The US is to take the unusual step of challenging a Nafta ruling that Canadian imports are no threat to the US timber industry.
Canadian wood imports face punitive US duties
The US will now file an "extraordinary challenge" to the decision delivered in August by the North American Free Trade Agreement panel.
Nafta's original decision - if it is upheld - could mean an end to punitive duties on Canadian softwoods.
Only two other extraordinary challenges have been mounted in Nafta's history.
Both were lodged by the US - which subsequently lost.
"The office of the US Trade Representative intends to request the formation of an extraordinary challenge committee to address deficiencies in the Nafta panel decision," said US Trade Representative spokeswoman Neena Moorjani.
She added that the US trade secretary had decided to take action following a ruling in a similar case surrounding magnesium.
Although, the US lost that case "for technical reasons" it believes that "irregularities" highlighted during the review could be applied to its Canadian lumber challenge.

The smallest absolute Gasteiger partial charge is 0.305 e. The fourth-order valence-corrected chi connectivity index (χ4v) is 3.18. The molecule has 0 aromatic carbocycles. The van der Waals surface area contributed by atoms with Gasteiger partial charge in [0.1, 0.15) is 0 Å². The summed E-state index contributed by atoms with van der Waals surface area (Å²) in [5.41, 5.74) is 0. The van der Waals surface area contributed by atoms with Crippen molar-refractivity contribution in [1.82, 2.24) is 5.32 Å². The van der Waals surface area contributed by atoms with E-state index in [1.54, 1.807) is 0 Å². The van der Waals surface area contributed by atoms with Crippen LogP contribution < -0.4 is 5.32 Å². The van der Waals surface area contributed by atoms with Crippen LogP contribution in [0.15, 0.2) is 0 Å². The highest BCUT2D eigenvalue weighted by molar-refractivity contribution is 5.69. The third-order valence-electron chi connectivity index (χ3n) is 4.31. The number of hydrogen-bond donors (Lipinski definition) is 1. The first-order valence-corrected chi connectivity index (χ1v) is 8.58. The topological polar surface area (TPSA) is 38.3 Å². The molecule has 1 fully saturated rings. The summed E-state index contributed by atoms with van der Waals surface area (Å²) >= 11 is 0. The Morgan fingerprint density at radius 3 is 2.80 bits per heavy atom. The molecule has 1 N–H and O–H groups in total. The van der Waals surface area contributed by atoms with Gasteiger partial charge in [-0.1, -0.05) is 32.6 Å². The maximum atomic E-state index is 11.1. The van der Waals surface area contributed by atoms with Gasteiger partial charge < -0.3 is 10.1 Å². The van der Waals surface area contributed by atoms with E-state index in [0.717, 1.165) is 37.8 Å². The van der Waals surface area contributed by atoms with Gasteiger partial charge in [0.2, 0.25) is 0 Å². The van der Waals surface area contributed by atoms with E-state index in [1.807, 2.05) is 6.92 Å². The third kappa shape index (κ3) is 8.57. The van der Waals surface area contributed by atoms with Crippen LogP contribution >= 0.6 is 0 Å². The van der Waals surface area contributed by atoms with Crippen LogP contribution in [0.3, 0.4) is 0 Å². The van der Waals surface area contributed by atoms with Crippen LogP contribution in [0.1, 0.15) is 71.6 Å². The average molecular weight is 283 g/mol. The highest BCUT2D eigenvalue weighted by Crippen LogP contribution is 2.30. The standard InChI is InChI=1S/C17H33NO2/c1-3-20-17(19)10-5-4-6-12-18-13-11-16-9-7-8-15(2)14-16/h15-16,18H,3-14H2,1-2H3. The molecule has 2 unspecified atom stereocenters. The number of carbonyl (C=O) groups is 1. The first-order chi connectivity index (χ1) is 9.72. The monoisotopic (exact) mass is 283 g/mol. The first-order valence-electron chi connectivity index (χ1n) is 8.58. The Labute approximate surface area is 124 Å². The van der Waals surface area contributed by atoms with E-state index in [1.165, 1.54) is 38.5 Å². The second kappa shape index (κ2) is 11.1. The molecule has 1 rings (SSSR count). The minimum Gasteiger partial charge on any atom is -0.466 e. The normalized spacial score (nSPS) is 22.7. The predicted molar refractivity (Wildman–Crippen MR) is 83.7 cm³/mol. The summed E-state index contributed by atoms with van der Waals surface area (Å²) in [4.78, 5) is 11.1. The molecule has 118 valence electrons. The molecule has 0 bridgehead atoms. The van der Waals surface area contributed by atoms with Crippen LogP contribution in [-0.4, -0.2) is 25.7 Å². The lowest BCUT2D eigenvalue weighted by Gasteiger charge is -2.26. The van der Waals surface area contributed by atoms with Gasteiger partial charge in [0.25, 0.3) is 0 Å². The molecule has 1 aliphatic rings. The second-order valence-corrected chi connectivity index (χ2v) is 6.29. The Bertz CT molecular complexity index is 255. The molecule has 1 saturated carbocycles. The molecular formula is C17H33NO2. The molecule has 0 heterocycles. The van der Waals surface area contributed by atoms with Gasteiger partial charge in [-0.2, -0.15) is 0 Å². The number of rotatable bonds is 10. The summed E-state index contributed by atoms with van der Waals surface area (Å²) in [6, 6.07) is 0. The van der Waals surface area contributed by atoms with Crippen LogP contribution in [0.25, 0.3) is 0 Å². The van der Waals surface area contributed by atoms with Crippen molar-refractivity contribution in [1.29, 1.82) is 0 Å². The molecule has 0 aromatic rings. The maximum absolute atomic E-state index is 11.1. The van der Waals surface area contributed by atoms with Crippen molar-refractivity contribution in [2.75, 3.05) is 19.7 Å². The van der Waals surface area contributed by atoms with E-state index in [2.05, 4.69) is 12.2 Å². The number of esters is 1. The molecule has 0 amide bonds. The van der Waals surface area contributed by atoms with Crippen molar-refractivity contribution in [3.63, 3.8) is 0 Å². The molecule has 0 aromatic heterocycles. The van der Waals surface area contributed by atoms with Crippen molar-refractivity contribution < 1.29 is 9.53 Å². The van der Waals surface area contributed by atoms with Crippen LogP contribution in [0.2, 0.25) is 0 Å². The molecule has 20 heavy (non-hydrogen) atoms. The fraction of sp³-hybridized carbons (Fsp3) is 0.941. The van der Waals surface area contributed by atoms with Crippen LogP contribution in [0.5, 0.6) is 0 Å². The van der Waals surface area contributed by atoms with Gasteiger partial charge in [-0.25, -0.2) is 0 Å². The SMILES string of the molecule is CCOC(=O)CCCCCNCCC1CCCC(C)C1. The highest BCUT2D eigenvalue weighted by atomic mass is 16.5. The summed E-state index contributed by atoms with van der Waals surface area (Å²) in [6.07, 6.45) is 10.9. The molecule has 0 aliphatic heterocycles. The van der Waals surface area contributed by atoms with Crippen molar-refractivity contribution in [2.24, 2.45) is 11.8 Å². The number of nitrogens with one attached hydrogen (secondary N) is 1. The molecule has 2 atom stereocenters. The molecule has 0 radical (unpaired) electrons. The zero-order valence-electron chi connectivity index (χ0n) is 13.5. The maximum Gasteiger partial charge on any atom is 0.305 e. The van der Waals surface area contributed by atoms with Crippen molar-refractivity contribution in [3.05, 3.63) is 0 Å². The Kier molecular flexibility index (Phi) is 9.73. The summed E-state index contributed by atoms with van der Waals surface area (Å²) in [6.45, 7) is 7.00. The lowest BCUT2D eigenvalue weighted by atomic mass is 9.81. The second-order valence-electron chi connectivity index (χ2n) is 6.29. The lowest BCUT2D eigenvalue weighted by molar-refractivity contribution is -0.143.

The US launched an investigation of Canada's lumber marketing practises in 2001 following a request from American timber landholders and lumber firms.
The Commerce Department investigation concluded that Canada's provincial governments were giving unfair subsidies to their domestic industries.
It also found Canadian firms were selling approximately $6bn of wood a year in the US at below market prices.
The findings were used to justify steep new import duties on Canadian wood.
Imports of spruce, pine, fir and other woods are used in the US mainly to build and remodel homes.
However, Canada has denied the Commerce Department's allegations and took its battle against the US taxes to Nafta and the World Trade Organization.